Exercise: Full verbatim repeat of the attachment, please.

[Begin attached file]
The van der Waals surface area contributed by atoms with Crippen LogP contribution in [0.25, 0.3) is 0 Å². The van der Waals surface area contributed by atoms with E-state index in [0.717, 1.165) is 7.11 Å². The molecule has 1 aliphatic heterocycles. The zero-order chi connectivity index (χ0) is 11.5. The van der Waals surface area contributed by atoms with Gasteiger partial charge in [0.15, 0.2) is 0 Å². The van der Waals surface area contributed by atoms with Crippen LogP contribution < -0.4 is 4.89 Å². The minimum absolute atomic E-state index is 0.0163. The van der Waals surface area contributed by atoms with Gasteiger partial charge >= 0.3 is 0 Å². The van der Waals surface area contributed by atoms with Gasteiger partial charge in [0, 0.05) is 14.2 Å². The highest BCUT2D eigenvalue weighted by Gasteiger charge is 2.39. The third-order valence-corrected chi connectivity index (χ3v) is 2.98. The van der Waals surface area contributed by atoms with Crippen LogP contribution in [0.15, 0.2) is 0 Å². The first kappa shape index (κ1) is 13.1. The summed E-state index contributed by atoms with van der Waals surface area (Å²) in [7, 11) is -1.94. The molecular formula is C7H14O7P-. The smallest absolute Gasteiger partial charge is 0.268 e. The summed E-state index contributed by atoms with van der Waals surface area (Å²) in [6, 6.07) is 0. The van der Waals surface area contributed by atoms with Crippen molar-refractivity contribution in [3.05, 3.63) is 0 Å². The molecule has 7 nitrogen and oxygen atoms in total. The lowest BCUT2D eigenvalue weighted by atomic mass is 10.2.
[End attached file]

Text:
The van der Waals surface area contributed by atoms with Crippen LogP contribution in [0.25, 0.3) is 0 Å². The van der Waals surface area contributed by atoms with E-state index in [0.717, 1.165) is 7.11 Å². The molecule has 1 aliphatic heterocycles. The zero-order chi connectivity index (χ0) is 11.5. The van der Waals surface area contributed by atoms with Gasteiger partial charge in [0.15, 0.2) is 0 Å². The van der Waals surface area contributed by atoms with Crippen LogP contribution < -0.4 is 4.89 Å². The minimum absolute atomic E-state index is 0.0163. The van der Waals surface area contributed by atoms with Gasteiger partial charge >= 0.3 is 0 Å². The van der Waals surface area contributed by atoms with Gasteiger partial charge in [0, 0.05) is 14.2 Å². The highest BCUT2D eigenvalue weighted by Gasteiger charge is 2.39. The third-order valence-corrected chi connectivity index (χ3v) is 2.98. The van der Waals surface area contributed by atoms with Crippen LogP contribution in [0.15, 0.2) is 0 Å². The first kappa shape index (κ1) is 13.1. The summed E-state index contributed by atoms with van der Waals surface area (Å²) in [7, 11) is -1.94. The molecular formula is C7H14O7P-. The smallest absolute Gasteiger partial charge is 0.268 e. The summed E-state index contributed by atoms with van der Waals surface area (Å²) in [6, 6.07) is 0. The van der Waals surface area contributed by atoms with Crippen molar-refractivity contribution in [3.05, 3.63) is 0 Å². The molecule has 7 nitrogen and oxygen atoms in total. The lowest BCUT2D eigenvalue weighted by atomic mass is 10.2.